Middle East

US evacuates non-essential Beirut staff

The US is evacuating non-essential staff from its embassy in Beirut as it mulls strikes on Syria.

The United States is evacuating non-essential staff from its Beirut embassy and urging Americans to avoid all travel to Lebanon as well as southern Turkey as it mulls strikes in neighbouring Syria.

"The Department of State has ordered a drawdown of non-emergency US government personnel and family members in Beirut, Lebanon and approved the drawdown of non-emergency personnel and family members who wish to leave Adana, Turkey," deputy State Department spokeswoman Marie Harf said on Friday.

The evacuations came as the United States has been trying to build support for US military strikes on the Syrian regime in retaliation for its alleged use of chemical weapons during an August 21 attack in a Damascus suburb.

The decision had been made due to "current tensions in the region, as well as potential threats to US government facilities and personnel," Harf said in a statement.

But she stressed the State Department was acting out of "an abundance of caution to protect our employees and their families, and local employees and visitors to our facilities."

Separately, the State Department said the consulate general in Adana, a major commercial and agricultural hub, "has been authorised to draw down its non-emergency staff and family members because of threats against US government facilities and personnel."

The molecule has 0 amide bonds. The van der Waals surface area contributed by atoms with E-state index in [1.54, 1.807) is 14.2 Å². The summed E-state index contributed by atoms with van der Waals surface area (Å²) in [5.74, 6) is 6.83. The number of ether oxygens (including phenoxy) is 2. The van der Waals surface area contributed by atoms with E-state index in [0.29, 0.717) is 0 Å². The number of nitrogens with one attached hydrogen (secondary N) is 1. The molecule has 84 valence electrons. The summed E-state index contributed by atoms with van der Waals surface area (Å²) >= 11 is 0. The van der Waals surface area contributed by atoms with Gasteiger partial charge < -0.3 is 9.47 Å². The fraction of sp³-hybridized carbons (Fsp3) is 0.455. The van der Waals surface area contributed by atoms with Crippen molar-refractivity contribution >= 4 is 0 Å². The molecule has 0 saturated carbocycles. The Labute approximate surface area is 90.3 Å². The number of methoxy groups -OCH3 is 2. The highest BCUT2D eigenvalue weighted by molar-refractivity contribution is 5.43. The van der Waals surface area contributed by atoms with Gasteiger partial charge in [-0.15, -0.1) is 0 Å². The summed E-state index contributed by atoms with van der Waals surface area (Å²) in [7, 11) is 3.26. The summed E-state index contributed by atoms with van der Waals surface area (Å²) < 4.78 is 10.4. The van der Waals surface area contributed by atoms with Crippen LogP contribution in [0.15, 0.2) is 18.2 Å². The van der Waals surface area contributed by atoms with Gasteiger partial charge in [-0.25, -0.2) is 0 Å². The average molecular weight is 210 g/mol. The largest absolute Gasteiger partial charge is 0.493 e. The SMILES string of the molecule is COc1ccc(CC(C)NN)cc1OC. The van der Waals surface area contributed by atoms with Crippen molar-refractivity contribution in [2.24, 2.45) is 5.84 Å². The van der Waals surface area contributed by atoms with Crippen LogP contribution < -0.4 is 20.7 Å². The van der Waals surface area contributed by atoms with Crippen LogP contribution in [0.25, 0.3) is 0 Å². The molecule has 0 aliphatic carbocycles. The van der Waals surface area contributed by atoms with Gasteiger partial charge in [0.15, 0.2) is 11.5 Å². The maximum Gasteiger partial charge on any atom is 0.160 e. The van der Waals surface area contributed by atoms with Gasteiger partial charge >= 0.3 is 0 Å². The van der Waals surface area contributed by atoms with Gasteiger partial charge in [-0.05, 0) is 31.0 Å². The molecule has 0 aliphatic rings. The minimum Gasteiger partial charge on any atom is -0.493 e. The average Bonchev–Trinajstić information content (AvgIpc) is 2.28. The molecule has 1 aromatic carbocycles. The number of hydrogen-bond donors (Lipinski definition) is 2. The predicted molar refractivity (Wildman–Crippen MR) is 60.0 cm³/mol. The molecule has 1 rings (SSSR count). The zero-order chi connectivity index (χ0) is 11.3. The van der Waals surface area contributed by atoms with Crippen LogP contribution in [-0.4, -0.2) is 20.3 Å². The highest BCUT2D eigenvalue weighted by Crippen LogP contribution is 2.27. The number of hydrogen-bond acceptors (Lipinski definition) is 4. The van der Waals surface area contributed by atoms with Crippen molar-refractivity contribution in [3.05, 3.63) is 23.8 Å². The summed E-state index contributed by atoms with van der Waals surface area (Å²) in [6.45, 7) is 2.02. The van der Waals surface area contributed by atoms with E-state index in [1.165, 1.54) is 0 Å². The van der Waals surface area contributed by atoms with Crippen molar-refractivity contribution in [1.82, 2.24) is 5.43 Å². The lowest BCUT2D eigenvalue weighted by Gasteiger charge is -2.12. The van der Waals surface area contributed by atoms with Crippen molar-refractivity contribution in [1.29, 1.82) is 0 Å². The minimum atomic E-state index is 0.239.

Lebanese authorities said, meanwhile, they had boosted security measures at foreign diplomatic missions ahead of any international military action against Syria.

Harf warned any US citizens who chose to remain in Lebanon or southern Turkey that they "should limit non-essential travel within the country, be aware of their surroundings whether in their residences or moving about, make their own contingency emergency plans."

The conflict in Syria has increasingly spilled over into Lebanon, which is also hosting more than 700,000 refugees -- some of the two million who have fled the civil war that erupted in March 2011.

Turkey is also hosting hundreds of thousands of refugees, and has witnessed attacks from the Syrian regime across its shared border.

The US warning would be reviewed, Harf said. "We will continue to assess the situation and to adjust our security posture accordingly."

The Beirut evacuation comes a month after a number of US embassies in the Middle East and Africa were closed for about a week due to an al-Qaeda security alert.

Memories are still fresh of the deadly attack by al-Qaeda linked militants on a US mission in Benghazi on September 11 last year when the ambassador, Chris Stevens, and three other US staff were killed.

An internal review blasted the State Department's security arrangements at the Benghazi mission as woefully inadequate.

The evacuation was announced as US President Barack Obama presses Congress to authorise military strikes against Syria in response to an alleged August 21 chemical weapons attack Washington has blamed on the regime.

The potential strikes have raised the prospect of regional repercussions, including by Lebanon's Shiite Hezbollah movement, which is allied with Syrian President Bashar al-Assad.

"The potential in Lebanon for a spontaneous upsurge in violence remains. Lebanese government authorities are not able to guarantee protection for citizens or visitors to the country should violence erupt suddenly," the State Department said in a statement on Friday.

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